Intermediate modes of transport, such as shared vehicles or ride sharing, are starting to increase their market share at the expense of traditional modes of car, public transport, and taxi. In the advent of autonomous vehicles, single occupancy shared vehicles are expected to substitute at least in part private conventional vehicle trips. The objective of this paper is to estimate the impact of shared autonomous vehicles on average trip duration and vehicle-km traveled in a large metropolitan area. A stated preference online survey was designed to gather data on the willingness to use shared autonomous vehicles. Then, commute trips and home-based other trips were generated microscopically for a synthetic population in the greater Munich metropolitan area. Individuals who traveled by auto were selected to switch from a conventional vehicle to a shared autonomous vehicle subject to their willingness to use them. The effect of shared autonomous vehicles on urban mobility was assessed through traffic simulations in MATSim with a varying autonomous taxi fleet size. The results indicated that the total traveled distance increased by up to 8% after autonomous fleets were introduced. Current travel demand can still be satisfied with an acceptable waiting time when 10 conventional vehicles are replaced with 4 shared autonomous vehicles.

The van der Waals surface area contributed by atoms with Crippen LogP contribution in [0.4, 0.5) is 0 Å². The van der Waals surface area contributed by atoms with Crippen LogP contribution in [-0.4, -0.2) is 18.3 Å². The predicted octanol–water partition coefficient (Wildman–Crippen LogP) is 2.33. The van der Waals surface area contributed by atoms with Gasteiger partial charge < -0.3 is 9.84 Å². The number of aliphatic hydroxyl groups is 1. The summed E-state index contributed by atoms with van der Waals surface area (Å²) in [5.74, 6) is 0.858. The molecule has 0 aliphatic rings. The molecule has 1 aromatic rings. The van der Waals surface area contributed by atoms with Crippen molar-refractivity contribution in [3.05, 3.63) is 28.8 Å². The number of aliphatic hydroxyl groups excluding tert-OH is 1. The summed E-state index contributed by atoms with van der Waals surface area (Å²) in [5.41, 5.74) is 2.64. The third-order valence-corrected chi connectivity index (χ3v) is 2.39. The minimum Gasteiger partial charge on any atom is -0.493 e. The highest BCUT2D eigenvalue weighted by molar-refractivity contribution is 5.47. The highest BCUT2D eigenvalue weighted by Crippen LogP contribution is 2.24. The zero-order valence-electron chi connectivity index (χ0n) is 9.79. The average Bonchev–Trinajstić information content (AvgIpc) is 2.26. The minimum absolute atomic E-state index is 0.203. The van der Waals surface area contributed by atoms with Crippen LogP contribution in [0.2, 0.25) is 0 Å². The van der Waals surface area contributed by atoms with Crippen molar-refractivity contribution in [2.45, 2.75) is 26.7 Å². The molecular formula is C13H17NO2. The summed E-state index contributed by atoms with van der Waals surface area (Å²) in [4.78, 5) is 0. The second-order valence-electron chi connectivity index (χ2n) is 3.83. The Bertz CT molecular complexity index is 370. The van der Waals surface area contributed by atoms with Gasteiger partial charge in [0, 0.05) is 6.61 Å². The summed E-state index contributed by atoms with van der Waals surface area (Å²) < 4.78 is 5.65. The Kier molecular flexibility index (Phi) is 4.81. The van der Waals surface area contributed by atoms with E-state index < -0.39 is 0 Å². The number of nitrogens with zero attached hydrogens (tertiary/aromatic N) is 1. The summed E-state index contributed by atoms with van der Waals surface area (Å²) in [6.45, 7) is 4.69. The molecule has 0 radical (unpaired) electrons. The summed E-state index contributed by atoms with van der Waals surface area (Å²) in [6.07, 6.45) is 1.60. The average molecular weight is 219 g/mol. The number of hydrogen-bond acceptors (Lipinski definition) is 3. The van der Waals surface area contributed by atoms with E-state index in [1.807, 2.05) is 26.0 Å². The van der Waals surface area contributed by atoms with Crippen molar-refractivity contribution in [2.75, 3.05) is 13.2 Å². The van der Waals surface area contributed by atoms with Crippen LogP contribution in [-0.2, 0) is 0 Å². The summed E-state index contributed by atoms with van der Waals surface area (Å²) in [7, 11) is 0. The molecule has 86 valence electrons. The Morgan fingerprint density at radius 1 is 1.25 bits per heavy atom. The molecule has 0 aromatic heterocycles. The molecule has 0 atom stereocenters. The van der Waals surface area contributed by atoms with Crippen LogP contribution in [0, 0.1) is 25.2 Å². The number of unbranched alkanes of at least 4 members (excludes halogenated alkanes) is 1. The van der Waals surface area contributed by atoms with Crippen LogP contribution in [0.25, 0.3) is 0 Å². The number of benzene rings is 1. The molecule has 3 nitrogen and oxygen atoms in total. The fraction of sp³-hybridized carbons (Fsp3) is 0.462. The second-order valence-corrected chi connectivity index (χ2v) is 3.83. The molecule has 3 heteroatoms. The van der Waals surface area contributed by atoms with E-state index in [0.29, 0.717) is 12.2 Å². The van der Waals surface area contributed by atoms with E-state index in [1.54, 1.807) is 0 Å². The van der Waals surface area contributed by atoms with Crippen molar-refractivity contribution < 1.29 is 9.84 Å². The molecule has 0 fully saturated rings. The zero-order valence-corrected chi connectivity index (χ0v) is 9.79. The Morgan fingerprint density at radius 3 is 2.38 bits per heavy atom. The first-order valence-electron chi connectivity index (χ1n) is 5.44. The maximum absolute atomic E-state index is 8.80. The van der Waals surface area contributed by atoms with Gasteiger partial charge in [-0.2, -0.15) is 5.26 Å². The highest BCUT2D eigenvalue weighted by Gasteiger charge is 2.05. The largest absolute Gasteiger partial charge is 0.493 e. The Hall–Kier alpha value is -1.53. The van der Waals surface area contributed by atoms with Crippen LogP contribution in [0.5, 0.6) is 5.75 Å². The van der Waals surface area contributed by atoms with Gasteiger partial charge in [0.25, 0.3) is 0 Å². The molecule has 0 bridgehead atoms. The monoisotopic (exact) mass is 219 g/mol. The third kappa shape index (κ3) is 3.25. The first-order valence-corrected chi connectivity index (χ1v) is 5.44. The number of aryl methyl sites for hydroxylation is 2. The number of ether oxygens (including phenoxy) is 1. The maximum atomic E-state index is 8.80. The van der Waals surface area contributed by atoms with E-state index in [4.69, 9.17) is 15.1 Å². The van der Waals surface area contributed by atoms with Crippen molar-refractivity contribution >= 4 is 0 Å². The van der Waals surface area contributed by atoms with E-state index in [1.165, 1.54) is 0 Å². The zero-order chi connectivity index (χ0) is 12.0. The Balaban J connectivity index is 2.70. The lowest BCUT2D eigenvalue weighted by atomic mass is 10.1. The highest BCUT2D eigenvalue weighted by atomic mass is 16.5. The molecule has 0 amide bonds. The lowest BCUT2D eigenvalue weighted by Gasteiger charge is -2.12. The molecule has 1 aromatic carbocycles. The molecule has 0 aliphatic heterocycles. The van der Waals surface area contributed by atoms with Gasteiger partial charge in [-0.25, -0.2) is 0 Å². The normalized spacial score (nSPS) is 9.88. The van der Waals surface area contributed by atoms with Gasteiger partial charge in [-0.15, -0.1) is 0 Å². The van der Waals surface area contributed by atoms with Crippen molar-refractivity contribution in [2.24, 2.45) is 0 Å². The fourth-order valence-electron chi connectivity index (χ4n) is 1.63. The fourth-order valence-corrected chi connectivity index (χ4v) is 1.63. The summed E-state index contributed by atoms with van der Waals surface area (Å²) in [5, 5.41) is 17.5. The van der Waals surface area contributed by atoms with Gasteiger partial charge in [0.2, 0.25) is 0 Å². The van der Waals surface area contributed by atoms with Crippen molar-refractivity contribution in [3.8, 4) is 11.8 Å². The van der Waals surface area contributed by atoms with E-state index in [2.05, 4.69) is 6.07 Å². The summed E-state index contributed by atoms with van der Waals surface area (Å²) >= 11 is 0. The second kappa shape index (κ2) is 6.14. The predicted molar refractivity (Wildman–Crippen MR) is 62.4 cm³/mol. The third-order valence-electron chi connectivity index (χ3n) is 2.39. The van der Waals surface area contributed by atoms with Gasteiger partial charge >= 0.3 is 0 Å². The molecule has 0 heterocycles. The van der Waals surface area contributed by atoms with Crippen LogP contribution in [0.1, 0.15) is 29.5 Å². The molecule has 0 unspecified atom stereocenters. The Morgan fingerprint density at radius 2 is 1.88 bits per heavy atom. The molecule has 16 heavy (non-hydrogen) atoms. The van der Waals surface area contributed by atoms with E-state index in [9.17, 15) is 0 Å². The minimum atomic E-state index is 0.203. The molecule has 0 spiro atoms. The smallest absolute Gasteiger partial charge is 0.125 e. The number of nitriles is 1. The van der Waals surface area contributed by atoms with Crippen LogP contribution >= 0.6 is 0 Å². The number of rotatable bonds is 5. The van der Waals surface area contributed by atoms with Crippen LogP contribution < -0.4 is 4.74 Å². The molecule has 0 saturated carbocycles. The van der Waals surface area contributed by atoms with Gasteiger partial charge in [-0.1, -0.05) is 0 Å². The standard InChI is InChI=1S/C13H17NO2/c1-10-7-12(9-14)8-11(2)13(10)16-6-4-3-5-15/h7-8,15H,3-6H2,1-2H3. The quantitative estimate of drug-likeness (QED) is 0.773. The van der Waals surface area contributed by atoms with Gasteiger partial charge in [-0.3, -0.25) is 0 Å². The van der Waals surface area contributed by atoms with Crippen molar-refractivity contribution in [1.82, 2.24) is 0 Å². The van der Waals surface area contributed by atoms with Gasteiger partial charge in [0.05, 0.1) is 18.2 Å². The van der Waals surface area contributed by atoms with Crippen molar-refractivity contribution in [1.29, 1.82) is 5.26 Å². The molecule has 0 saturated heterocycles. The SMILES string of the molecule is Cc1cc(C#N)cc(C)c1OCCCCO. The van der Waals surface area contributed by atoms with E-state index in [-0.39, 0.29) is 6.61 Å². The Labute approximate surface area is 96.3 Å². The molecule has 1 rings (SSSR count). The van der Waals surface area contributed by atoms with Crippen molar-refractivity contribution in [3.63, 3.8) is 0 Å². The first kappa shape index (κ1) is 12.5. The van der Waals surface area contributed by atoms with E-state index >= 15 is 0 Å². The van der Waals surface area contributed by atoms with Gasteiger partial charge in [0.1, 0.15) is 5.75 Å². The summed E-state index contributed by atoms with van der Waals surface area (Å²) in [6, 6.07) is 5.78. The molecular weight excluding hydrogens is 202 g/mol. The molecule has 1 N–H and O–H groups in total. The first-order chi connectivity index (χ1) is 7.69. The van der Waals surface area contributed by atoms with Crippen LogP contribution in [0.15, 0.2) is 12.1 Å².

Document type: Article
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